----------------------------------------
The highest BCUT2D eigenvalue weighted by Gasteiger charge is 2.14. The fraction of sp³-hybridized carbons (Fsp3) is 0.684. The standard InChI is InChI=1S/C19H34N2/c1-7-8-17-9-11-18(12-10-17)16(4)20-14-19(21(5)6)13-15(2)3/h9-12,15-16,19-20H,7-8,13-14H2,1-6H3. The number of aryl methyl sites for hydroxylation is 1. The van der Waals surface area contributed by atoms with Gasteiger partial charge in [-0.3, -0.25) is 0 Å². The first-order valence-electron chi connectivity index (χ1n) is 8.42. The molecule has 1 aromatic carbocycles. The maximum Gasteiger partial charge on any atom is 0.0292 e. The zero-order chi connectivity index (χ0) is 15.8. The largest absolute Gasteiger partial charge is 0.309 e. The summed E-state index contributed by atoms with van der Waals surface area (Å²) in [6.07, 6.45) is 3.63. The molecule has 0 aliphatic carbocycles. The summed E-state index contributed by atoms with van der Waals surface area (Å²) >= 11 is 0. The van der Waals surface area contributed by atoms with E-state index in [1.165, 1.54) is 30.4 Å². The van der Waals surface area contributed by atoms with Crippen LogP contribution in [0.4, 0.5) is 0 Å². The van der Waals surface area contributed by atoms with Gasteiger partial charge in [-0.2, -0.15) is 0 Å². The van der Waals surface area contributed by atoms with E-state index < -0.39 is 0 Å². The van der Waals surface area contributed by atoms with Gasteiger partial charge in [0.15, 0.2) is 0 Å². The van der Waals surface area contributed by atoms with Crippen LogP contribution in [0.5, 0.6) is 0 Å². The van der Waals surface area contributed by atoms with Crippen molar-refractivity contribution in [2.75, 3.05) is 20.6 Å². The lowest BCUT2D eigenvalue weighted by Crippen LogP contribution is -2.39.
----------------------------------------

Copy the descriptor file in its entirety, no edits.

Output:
The highest BCUT2D eigenvalue weighted by Gasteiger charge is 2.14. The fraction of sp³-hybridized carbons (Fsp3) is 0.684. The standard InChI is InChI=1S/C19H34N2/c1-7-8-17-9-11-18(12-10-17)16(4)20-14-19(21(5)6)13-15(2)3/h9-12,15-16,19-20H,7-8,13-14H2,1-6H3. The number of aryl methyl sites for hydroxylation is 1. The van der Waals surface area contributed by atoms with Gasteiger partial charge in [-0.3, -0.25) is 0 Å². The first-order valence-electron chi connectivity index (χ1n) is 8.42. The molecule has 1 aromatic carbocycles. The maximum Gasteiger partial charge on any atom is 0.0292 e. The zero-order chi connectivity index (χ0) is 15.8. The largest absolute Gasteiger partial charge is 0.309 e. The summed E-state index contributed by atoms with van der Waals surface area (Å²) in [6.07, 6.45) is 3.63. The molecule has 0 aliphatic carbocycles. The summed E-state index contributed by atoms with van der Waals surface area (Å²) >= 11 is 0. The van der Waals surface area contributed by atoms with E-state index in [1.165, 1.54) is 30.4 Å². The van der Waals surface area contributed by atoms with Crippen LogP contribution in [0.4, 0.5) is 0 Å². The van der Waals surface area contributed by atoms with Gasteiger partial charge in [-0.2, -0.15) is 0 Å². The van der Waals surface area contributed by atoms with E-state index < -0.39 is 0 Å². The van der Waals surface area contributed by atoms with Gasteiger partial charge in [0.15, 0.2) is 0 Å². The van der Waals surface area contributed by atoms with Crippen LogP contribution in [0.5, 0.6) is 0 Å². The van der Waals surface area contributed by atoms with Crippen molar-refractivity contribution in [2.75, 3.05) is 20.6 Å². The lowest BCUT2D eigenvalue weighted by Crippen LogP contribution is -2.39.